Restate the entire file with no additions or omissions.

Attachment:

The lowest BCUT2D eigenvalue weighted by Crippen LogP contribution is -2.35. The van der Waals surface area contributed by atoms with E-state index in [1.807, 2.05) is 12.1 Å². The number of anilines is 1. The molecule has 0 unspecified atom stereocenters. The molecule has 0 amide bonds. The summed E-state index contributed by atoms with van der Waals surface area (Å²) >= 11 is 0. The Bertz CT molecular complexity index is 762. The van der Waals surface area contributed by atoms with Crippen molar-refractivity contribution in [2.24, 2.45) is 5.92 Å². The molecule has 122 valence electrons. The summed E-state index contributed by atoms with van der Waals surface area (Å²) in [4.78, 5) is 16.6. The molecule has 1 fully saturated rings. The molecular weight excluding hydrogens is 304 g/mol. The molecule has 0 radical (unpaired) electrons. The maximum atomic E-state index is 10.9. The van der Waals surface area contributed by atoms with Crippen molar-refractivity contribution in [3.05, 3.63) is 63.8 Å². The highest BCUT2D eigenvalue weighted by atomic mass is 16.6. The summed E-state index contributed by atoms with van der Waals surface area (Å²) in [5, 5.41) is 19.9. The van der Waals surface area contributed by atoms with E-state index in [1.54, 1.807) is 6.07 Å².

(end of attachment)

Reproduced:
The lowest BCUT2D eigenvalue weighted by Crippen LogP contribution is -2.35. The van der Waals surface area contributed by atoms with E-state index in [1.807, 2.05) is 12.1 Å². The number of anilines is 1. The molecule has 0 unspecified atom stereocenters. The molecule has 0 amide bonds. The summed E-state index contributed by atoms with van der Waals surface area (Å²) >= 11 is 0. The Bertz CT molecular complexity index is 762. The van der Waals surface area contributed by atoms with Crippen molar-refractivity contribution in [2.24, 2.45) is 5.92 Å². The molecule has 122 valence electrons. The summed E-state index contributed by atoms with van der Waals surface area (Å²) in [4.78, 5) is 16.6. The molecule has 1 fully saturated rings. The molecular weight excluding hydrogens is 304 g/mol. The molecule has 0 radical (unpaired) electrons. The maximum atomic E-state index is 10.9. The van der Waals surface area contributed by atoms with Crippen molar-refractivity contribution in [3.05, 3.63) is 63.8 Å². The highest BCUT2D eigenvalue weighted by atomic mass is 16.6. The summed E-state index contributed by atoms with van der Waals surface area (Å²) in [5, 5.41) is 19.9. The van der Waals surface area contributed by atoms with E-state index in [1.54, 1.807) is 6.07 Å².